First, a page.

2. Miles Davis - Miles at the Fillmore 1970: The Bootleg Series Vol. 3 (Legacy)
The excellent bootleg campaign from the Miles Davis estate keeps right on rolling, this time gathering up performances from four nights at the Fillmore East from mid-June 1970. Just a few months earlier, Miles had released the boundary smashing and genre creating classic Bitches Brew and much of that album's line-up can be found here (one notable exception being the loss of John McLaughlin's guitar work). It was a fertile period for Miles and this collection captures some really magical moments, capturing the moment when Miles horizons were breaking wide open before he'd even go further out.

1. Bob Dylan & The Band - The Basement Tapes Complete: The Bootleg Series Vol. 11 (Legacy)
Speaking of a well received bootleg series, the eleventh entry in Bob Dylan's long running campaign could fairly be considered a holy grail for both Dylan obsessives and students of rock and roll history. Dylan's loose and raw sessions with his former backing band, now known as The Band, recorded in 1967 as Dylan was recuperating from a motorcycle accident. was legendary even before it got a somewhat official release in 1975. Rabid Dylan collectors have been trading bootlegs of various scope and quality that claimed to capture more of those sessions, but Dylan's people managed to one-up all of them by releasing this massive six-disc set that collects, allegedly, every scrap of material recorded during this period. Too much? Maybe. But it's an absolute joy to hear how much fun these guys were having and to hear how wide ranging their influences were. A long awaited treasure indeed.

Nov 27, 2015

2014 Year In Review Part II: The EPs

To continue the via//chicago look back on 2014, here are the top ten EPs of the year.

10. Jess and the Ancient Ones - Castaneda (Svart)
Strictly following the rules would mean that this be classified as a two-track single, but I'm so excited to hear new work from these Finns that I'm willing to stretch a little to shine some light on their only 2014 release. Both of these tracks use the blues as a starting point, particularly on the "As to Be With Him" flipside, though the title track incorporates a nice spaghetti-Western vibe that perfectly compliments Jess' soulful voice. Here's hoping the long awaited second full-length comes sooner rather than later.

9. Astral Sea - My Cosmic Asylum (Self-released)
Though I can't remember how I originally got pointed in their direction, I discovered this French stoner trio's debut EP thanks to their Bandcamp site. Over three tracks and roughly 25-minutes, they craft cosmic, instrumental stoner rock journeys that nicely play off the outer space cover art. Great riffs and thunderous drums combine to take the listener on one hell of a trip. I'll be excited to hear what they pull together over the course of a full-length record.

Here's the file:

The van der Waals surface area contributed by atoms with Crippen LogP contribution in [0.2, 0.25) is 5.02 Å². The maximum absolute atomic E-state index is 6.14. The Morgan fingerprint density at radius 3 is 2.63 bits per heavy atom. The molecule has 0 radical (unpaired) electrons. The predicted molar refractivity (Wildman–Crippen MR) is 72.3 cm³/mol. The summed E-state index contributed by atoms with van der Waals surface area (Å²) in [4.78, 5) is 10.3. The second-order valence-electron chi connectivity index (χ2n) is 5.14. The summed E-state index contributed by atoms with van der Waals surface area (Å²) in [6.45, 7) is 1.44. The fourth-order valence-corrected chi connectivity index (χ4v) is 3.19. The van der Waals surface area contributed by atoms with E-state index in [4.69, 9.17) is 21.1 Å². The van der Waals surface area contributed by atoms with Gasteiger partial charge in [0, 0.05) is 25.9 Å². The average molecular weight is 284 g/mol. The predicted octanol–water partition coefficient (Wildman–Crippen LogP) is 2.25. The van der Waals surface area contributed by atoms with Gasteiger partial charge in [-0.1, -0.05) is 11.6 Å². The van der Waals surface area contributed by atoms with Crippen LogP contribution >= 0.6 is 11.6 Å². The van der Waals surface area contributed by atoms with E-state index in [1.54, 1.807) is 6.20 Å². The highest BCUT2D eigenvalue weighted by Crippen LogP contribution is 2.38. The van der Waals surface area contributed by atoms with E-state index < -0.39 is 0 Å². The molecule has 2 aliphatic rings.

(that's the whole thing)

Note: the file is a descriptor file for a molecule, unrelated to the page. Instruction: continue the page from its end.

8. Wild Throne - Blood Maker (Brutal Panda)
Wild Throne, a trio from Bellingham, Washington, started life under the name Dog Shredder. After wisely shedding that ill-advised moniker, theses guys worked up with the often divisive (especially when it comes to his production for metal bands) Ross Robinson to produce this EP. Surprisingly, Robinson's over-exacting touch works really well with the particular strain of psych-infused progressive metal Wild Throne trades in. It's a brief 17-minutes, but Wild Throne manages to pack a hell of a punch in such a brief time.

7. Purson - In the Meantime (Machine Elf)
In the Meantime is Purson's 2014 stop-gap release to follow-up on their well-received 2013 debut, The Circle and The Blue Door. More than anything else, In the Meantime serves as an addendum to that record, rather than branching out and hinting at future directions for full-length number two. Still, the band manages to cover quite a bit of ground over these four tracks - ranging from gentle folk to swirling heavy psych. If you were a fan of The Circle and The Blue Door, you'll find plenty to like in these four songs.

6. Godflesh - Decline and Fall (Avalanche Recordings)
After nearly a full decade of inactivity, during which Justin Broadrick concentrated on his Jesu solo project, Godflesh reunited for some live dates in 2010. No one was sure whether or not this would lead to further studio recordings, but the band dove right back in with both this EP and the full-length, A World Lit Only By Fire, in 2014. And, despite the layoff, the band sounds like they never went away. This might be the most consistently stronger of the two releases, but that's likely because their stuff is much more intense in brief bursts. Godflesh become the latest in the long line of metal bands returning from a long hiatus as strong as ever.

5. The Black Angels - Clear Lake Forest (Blue Horizon)